Circa: 1650 BC to 1085 BC
Style: New Kingdom
The sacred beetle of ancient Egypt, the scarab is an emblem of the creator, Khepera. The word kepher denotes Being, Existence, Creation, or Becoming, and the god Kephera is the self-existent maker of all things. The worship of the scarab, which is symbolic of resurrection and fertility, dates from the earliest period of civilization in Egypt. Carved scarabs served two major functions: as amulets with protective and religious powers, and as personal seals, which designated the property and authority of the individual whose name was placed upon them. In both cases, the power ascribed to the scarab was very great—in life they served as the signature of their owner and were thought to bring prosperity, and in the afterlife they ensured rebirth through eternity.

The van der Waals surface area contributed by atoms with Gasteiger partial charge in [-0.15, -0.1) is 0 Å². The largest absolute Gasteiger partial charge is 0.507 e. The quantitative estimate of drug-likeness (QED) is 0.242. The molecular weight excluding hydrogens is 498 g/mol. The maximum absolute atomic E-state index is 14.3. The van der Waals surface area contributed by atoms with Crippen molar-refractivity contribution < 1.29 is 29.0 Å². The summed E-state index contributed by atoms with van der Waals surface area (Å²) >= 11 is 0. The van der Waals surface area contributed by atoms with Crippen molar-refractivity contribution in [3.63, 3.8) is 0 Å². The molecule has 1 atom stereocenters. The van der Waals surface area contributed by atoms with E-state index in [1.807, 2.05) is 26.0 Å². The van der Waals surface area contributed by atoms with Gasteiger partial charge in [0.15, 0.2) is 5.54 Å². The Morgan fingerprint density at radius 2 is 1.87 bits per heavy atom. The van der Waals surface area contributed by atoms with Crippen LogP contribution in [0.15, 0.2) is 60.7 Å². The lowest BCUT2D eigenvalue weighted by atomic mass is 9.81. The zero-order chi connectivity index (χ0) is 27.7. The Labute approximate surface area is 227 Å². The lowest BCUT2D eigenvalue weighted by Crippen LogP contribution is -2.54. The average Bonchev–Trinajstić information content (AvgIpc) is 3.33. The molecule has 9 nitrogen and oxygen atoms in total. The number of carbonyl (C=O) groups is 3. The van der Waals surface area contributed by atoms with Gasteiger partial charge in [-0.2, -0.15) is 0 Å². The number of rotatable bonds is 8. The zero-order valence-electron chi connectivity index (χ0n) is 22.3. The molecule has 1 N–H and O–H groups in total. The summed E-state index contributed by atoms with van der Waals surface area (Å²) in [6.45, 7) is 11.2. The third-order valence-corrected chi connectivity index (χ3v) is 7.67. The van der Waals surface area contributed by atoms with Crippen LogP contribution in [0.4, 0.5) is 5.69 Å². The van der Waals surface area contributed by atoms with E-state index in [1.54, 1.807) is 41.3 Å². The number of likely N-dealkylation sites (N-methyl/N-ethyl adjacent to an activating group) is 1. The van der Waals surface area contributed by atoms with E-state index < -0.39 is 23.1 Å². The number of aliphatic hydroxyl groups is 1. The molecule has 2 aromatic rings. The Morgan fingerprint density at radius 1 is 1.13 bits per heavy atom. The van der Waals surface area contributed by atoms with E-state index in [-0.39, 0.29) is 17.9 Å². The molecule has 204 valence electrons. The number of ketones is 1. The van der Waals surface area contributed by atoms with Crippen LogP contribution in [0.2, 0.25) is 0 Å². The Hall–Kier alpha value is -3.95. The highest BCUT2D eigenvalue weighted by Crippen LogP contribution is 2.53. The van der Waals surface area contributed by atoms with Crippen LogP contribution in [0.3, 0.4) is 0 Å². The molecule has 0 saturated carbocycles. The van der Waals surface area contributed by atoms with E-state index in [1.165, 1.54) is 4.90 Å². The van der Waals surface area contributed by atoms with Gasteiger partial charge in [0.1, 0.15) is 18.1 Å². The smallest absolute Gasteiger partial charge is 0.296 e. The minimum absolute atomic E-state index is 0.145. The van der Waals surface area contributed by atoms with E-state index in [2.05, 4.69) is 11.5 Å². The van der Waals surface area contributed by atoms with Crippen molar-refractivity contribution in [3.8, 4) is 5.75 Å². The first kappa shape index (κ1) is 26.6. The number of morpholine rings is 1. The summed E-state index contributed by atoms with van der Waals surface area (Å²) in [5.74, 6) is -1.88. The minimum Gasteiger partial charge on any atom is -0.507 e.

Inscribed with a design. At the top are two Maat feathers, symbolizing divine order. These flank a sign meaning “good” or “beautiful”. Below is a pair of Wedjat eyes, which can be the Eyes of Horus or the Eyes of Re. This entire design means that divine order, or rightness, is good. In the myth of Horus, when the god’s eye, torn out by Seth, was restored, it meant that divine order had been restored in agreement with the Maat feathers above. - (S.011)